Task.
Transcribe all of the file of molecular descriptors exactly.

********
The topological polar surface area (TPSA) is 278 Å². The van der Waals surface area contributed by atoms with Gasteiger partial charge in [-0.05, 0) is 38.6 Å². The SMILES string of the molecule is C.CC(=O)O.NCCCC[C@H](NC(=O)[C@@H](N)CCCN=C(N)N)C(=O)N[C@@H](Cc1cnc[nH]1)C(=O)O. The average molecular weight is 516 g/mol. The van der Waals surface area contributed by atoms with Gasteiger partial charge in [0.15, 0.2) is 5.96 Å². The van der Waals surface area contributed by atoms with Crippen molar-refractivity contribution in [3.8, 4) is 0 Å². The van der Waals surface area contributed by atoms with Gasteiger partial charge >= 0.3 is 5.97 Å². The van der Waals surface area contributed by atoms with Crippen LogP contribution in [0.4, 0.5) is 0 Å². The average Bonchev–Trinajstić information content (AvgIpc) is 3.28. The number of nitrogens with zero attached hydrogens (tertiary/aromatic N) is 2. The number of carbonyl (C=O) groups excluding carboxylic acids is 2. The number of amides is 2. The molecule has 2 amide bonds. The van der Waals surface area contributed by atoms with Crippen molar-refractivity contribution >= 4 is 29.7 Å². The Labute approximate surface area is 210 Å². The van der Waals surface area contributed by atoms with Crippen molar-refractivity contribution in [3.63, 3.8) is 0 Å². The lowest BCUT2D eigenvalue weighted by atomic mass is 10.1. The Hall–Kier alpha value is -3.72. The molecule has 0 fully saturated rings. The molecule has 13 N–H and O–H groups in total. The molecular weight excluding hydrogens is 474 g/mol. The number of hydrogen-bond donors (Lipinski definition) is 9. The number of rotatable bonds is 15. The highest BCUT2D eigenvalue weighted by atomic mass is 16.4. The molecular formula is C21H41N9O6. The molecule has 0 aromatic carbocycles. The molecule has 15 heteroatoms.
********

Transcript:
The topological polar surface area (TPSA) is 278 Å². The van der Waals surface area contributed by atoms with Gasteiger partial charge in [-0.05, 0) is 38.6 Å². The SMILES string of the molecule is C.CC(=O)O.NCCCC[C@H](NC(=O)[C@@H](N)CCCN=C(N)N)C(=O)N[C@@H](Cc1cnc[nH]1)C(=O)O. The average molecular weight is 516 g/mol. The van der Waals surface area contributed by atoms with Gasteiger partial charge in [0.15, 0.2) is 5.96 Å². The van der Waals surface area contributed by atoms with Crippen molar-refractivity contribution in [3.8, 4) is 0 Å². The van der Waals surface area contributed by atoms with Gasteiger partial charge >= 0.3 is 5.97 Å². The van der Waals surface area contributed by atoms with Crippen LogP contribution in [0.4, 0.5) is 0 Å². The average Bonchev–Trinajstić information content (AvgIpc) is 3.28. The number of nitrogens with zero attached hydrogens (tertiary/aromatic N) is 2. The number of carbonyl (C=O) groups excluding carboxylic acids is 2. The number of amides is 2. The molecule has 2 amide bonds. The van der Waals surface area contributed by atoms with Crippen molar-refractivity contribution >= 4 is 29.7 Å². The Labute approximate surface area is 210 Å². The van der Waals surface area contributed by atoms with Crippen molar-refractivity contribution in [3.63, 3.8) is 0 Å². The lowest BCUT2D eigenvalue weighted by atomic mass is 10.1. The Hall–Kier alpha value is -3.72. The molecule has 0 fully saturated rings. The molecule has 13 N–H and O–H groups in total. The molecular weight excluding hydrogens is 474 g/mol. The number of hydrogen-bond donors (Lipinski definition) is 9. The number of rotatable bonds is 15. The highest BCUT2D eigenvalue weighted by atomic mass is 16.4. The molecular formula is C21H41N9O6. The molecule has 0 aromatic carbocycles. The molecule has 15 heteroatoms.